Track­ing the rhythms of life

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It is a so­cial- me­dia de­bate that has been sim­mer­ing for weeks. Ever since its re­lease in April, the ori­gin of Nawal Al Zoghbi’s lat­est sin­gle, Tewellaa, has been a sub­ject of much dis­cus­sion. The syn­co­pated rhythms point to the Gulf, the strings are pos­i­tively Ori­en­tal and the lush singing ac­cent can be placed firmly in the Le­vant. De­spite all that, there is no dis­tin­guish­ing fea­ture point­ing to a spe­cific coun­try. The ac­com­pa­ny­ing video, which has more than 2 mil­lion views on YouTube, is also mad­den­ingly eclec­tic – the 44-yearold Al Zoghbi dons a red tra­di­tional Gulf dress while danc­ing the tango with a Mediter­ranean­look­ing gen­tle­man.

Speak­ing at the re­cently con­cluded Mawazine fes­ti­val in Morocco, the Le­banese pop star lays the spec­u­la­tion to rest.

“The song is part- Emi­rati, ac­tu­ally,” she re­veals. Per­haps in re­sponse to my puz­zled look, she adds: “It is sung in an Iraqi di­alect and its mu­sic is Emi­rati. I liked the song for its feel­ing and sim­plic­ity, and for the merge it cre­ates be­tween these two coun­tries.”

Al Zoghbi says the video is also a nod to the UAE.

“I have al­ways liked to shoot an Emi­rati song wear­ing the Emi­rati burqa,” she says. “I wanted to present some­thing new. The idea be­hind the song is not complicated – it is more about glam­our, looks, beauty shops, plus some tango.”

While the lo­cal char­ac­ter of the song and video is some­what de­bat­able, it has her­alded a flurry of re­cent ac­tiv­ity by Al Zoghbi, which in­cludes singing the theme songs for two tele­vi­sion dra­mas that were broad­cast dur­ing Ra­madan.

The tracks re­flect some of the dif­fer­ent styles that have al­lowed Al Zoghbi to main­tain her en­dur­ing top-tier po­si­tion in the in­dus­try. For the Egyp­tian drama Li Aa’la Se’er, the pro­duc­tion of the theme song is in­ti­mate, as Al Zoghbi’s husky vo­cals con­vey the show’s sig­na­ture melan­choly at­mos­phere over a mostly skele­tal pi­ano.

For the light­hearted Le­banese ro­man­tic drama Caramel, we hear Al Zoghbi play the pop star on a jaunty track that has taken on a sec­ond life be­yond the show on Arab pop ra­dio. The songs mark Al Zoghbi’s en­try into the Ra­madan tele­vi­sion mar­ket – a cov­eted in­dus­try slot be­cause of the large au­di­ences and binge-watch­ing habits of view­ers dur­ing the holy month.

For some­one nor­mally at the fore­front of the lat­est mu­sic trends – she was ar­guably the first Le­banese pop star to sing in the Moroc­can di­alect and the Al­ge­rian folk style, with 2012’s Habib Dyali and 2000’ s Bledi re­spec­tively – she ad­mits she was late in un­der­stand­ing the im­por­tance of the Ra­madan mar­ket.

“It is all a new ex­pe­ri­ence for me,” she says. “I used to de­cline such of­fers as I thought they did not add much to an artist’s ca­reer. But now things have changed. I feel that com­pe­ti­tion is good dur­ing Ra­madan, es­pe­cially in such big works.”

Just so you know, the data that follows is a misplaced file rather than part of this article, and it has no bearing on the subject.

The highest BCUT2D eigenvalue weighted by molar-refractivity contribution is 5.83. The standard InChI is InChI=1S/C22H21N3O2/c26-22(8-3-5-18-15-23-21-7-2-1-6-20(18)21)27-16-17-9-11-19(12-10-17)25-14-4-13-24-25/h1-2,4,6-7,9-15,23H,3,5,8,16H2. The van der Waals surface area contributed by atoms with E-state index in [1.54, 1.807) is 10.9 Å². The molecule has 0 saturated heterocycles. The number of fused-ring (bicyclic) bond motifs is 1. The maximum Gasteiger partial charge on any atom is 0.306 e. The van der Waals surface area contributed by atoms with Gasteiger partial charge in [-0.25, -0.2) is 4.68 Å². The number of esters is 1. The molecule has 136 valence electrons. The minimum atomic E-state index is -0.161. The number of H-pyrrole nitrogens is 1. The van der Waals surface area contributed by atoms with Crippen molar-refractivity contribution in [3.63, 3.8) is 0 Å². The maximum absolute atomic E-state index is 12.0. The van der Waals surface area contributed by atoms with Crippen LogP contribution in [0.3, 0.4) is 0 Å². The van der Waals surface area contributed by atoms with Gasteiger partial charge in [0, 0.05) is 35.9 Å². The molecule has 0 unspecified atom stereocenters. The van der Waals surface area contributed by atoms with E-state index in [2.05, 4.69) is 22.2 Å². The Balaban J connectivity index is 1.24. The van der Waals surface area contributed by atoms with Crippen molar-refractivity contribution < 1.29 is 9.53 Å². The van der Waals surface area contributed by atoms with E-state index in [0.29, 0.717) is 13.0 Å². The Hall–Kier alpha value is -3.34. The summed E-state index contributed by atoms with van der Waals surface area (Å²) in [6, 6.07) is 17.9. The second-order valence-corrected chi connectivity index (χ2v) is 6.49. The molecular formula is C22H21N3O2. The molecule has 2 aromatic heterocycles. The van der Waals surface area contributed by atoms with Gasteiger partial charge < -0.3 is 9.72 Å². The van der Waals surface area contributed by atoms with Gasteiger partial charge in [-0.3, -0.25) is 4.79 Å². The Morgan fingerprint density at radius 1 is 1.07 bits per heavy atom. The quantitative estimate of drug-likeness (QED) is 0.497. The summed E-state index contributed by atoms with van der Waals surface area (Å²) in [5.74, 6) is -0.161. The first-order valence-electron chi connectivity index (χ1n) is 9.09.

Al Zoghbi goes on to strip away the ve­neer of com­rade­ship within the Arab pop in­dus­try – the whole thing is one big com­pe­ti­tion, she says.

Her re­cent awak­en­ing to such a view al­lowed her to recog­nise some of the ma­jor mis­cal­cu­la­tions she made dur­ing her three-decade ca­reer – the big­gest of which was turning down ca­reer-defin­ing op­por­tu­ni­ties, in­clud­ing the chance to be a judge on an un­named tele­vi­sion tal­ent show about five years ago. “A mis­take on my part,” she says. “Not many peo­ple know this but I was among the first artists of­fered to be part of the judg­ing panel of an Arab tal­ent show, but I de­clined. I just did not feel right to give my opin­ion about the tal­ents – but now I re­gret not sign­ing on.”

It seems strange such de­ci­sions still ran­kle, given her suc­cess. But Al Zoghbi is hard­en­ing up when it comes to ca­reer The idea be­hind the song is not complicated – it is more about glam­our, looks, beauty shops, plus some tango Nawal Al Zoghbi singer goals. She talks of “my plan” and de­ci­sions with the cool pre­ci­sion of a busi­ness ex­ec­u­tive. Her next big project is an on­line re­al­ity-TV se­ries fol­low­ing her in her daily life. Al Zoghbi cau­tions that it will of­fer fewer per­sonal mo­ments than the western stan­dard Keep­ing Up with the Kar­dashi­ans. The weekly episodes will mostly fo­cus on her pro­fes­sional life and rarely delve into the per­sonal, so don’t ex­pect to see a lot of footage of her twin sons, she says. It is not that she did not try to get them in­volved – she says her chil­dren sim­ply were not in­ter­ested.

“I am one of those peo­ple who would love the fans to join me in my so­cial life but in some cases there are a few red lines and that con­cerns my fam­ily, par­tic­u­larly my chil­dren,” she says.

“When you’ve got chil­dren you have to be aware of their feel­ings. Now I have twin boys and they sim­ply don’t like their pho­tos be­ing taken, even if it’s a per­sonal one with me. They don’t like cam­eras or be­ing fussed over. That’s their per­son­al­i­ties and I will re­spect that.”

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Pho­tos by Youness Hamid­dine

Le­banese singer Nawal Al Zoghbi per­forms at this year’s Mawazine fes­ti­val in Morocco.

Nawal Al Zoghbi de­scribes her lat­est song as ‘half-Emi­rati’.

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